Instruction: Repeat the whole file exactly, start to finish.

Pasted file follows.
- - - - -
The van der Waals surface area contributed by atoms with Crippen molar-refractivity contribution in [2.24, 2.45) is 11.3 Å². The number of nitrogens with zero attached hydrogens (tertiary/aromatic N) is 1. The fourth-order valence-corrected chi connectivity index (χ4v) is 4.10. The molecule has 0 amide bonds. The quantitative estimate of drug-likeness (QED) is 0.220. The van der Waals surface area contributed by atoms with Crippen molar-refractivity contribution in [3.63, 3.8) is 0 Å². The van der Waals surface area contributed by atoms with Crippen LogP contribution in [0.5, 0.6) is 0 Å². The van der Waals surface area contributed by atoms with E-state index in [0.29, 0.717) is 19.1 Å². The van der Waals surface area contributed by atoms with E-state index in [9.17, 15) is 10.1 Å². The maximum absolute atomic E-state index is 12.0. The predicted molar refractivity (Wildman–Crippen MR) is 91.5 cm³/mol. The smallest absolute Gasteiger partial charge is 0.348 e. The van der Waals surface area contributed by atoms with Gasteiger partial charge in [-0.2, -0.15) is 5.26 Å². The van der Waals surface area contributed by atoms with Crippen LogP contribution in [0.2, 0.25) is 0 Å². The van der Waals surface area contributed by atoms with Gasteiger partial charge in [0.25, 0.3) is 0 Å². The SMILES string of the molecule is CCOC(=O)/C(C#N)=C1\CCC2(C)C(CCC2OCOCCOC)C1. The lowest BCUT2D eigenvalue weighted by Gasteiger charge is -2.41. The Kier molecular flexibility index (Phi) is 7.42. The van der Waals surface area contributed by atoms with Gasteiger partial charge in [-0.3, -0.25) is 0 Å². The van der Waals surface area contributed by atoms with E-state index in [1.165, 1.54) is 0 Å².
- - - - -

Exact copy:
The van der Waals surface area contributed by atoms with Crippen molar-refractivity contribution in [2.24, 2.45) is 11.3 Å². The number of nitrogens with zero attached hydrogens (tertiary/aromatic N) is 1. The fourth-order valence-corrected chi connectivity index (χ4v) is 4.10. The molecule has 0 amide bonds. The quantitative estimate of drug-likeness (QED) is 0.220. The van der Waals surface area contributed by atoms with Crippen molar-refractivity contribution in [3.63, 3.8) is 0 Å². The van der Waals surface area contributed by atoms with Crippen LogP contribution in [0.5, 0.6) is 0 Å². The van der Waals surface area contributed by atoms with E-state index in [0.29, 0.717) is 19.1 Å². The van der Waals surface area contributed by atoms with E-state index in [9.17, 15) is 10.1 Å². The maximum absolute atomic E-state index is 12.0. The predicted molar refractivity (Wildman–Crippen MR) is 91.5 cm³/mol. The smallest absolute Gasteiger partial charge is 0.348 e. The van der Waals surface area contributed by atoms with Gasteiger partial charge in [-0.2, -0.15) is 5.26 Å². The van der Waals surface area contributed by atoms with Crippen LogP contribution in [0.2, 0.25) is 0 Å². The van der Waals surface area contributed by atoms with Gasteiger partial charge in [0.25, 0.3) is 0 Å². The SMILES string of the molecule is CCOC(=O)/C(C#N)=C1\CCC2(C)C(CCC2OCOCCOC)C1. The lowest BCUT2D eigenvalue weighted by Gasteiger charge is -2.41. The Kier molecular flexibility index (Phi) is 7.42. The van der Waals surface area contributed by atoms with Gasteiger partial charge in [-0.3, -0.25) is 0 Å². The van der Waals surface area contributed by atoms with E-state index in [1.165, 1.54) is 0 Å².